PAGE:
It's hard to know what it is exactly. Stamina, a subconscious unwillingness to stress the healing leg, longer stretches on the bench, longer stretches on the court. Or maybe he's on to something. Maybe Yao's consciously taking his time. So long as T-Mac and Artest can make it to a few games here and there, they should be able to get into the post-season in the West where it won't matter what seed they are. They'll just have to win. So maybe, just maybe if Yao can save it up until the playoffs, it might be more conducive to Yao making it a season injury-free. But he's too much of a competitor and team-first guy to be so calculating, isn't he? It is certainly a less dominant Yao we are seeing on the court right now. And its still too early to tell if he's incapable of resurrecting the other one but if 24 and 19 is still a quiet game, I think we'll take it.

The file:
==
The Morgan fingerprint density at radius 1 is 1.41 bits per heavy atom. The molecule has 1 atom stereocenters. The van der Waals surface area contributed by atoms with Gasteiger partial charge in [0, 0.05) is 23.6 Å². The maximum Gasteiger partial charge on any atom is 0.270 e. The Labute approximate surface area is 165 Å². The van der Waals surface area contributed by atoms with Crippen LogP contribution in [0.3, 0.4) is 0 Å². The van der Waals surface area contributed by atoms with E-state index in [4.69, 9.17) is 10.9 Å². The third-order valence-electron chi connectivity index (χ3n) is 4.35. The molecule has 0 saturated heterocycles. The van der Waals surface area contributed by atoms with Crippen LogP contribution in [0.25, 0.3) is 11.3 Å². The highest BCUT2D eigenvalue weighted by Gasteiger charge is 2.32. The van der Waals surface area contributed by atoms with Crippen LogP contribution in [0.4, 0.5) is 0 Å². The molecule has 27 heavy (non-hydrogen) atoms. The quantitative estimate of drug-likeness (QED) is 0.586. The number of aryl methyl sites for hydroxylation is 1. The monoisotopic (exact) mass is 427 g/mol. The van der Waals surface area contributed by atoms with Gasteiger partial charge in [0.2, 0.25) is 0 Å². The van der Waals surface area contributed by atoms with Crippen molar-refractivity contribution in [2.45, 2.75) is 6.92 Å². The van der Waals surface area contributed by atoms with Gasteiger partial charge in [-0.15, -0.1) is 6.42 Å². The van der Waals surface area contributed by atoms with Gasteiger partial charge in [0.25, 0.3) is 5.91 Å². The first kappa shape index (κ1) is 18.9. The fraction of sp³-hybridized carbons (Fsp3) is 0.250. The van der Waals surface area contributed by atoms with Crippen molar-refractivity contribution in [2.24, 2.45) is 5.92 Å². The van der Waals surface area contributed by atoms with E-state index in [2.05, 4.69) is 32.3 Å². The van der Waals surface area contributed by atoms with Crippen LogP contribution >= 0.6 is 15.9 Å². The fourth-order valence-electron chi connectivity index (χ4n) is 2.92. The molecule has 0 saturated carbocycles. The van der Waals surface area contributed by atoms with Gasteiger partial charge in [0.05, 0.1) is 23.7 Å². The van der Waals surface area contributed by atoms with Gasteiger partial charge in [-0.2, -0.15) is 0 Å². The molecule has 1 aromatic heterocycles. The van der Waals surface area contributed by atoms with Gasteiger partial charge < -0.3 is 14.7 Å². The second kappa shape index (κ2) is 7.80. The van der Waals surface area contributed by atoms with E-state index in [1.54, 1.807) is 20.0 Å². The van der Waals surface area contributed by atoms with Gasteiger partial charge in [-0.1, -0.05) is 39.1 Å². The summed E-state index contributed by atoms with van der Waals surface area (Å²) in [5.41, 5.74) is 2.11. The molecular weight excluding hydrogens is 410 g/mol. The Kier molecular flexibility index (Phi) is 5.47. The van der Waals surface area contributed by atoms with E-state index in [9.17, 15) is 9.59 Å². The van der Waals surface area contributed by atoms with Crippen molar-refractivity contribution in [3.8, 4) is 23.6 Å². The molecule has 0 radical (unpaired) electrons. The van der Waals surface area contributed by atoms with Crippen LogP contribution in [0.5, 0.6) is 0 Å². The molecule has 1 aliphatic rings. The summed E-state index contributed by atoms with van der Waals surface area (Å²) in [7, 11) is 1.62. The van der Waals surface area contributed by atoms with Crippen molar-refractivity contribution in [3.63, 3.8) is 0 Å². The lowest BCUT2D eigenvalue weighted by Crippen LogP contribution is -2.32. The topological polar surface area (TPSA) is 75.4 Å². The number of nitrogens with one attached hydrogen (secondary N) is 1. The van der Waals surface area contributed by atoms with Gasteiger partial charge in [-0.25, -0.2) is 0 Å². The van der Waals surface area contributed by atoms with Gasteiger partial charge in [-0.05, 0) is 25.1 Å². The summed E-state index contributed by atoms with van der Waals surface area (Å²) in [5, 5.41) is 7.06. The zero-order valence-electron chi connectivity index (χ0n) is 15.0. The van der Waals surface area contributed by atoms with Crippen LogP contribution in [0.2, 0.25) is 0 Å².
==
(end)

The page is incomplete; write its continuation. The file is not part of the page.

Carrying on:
Originally posted at Yao Central on 2008-12-10 12:43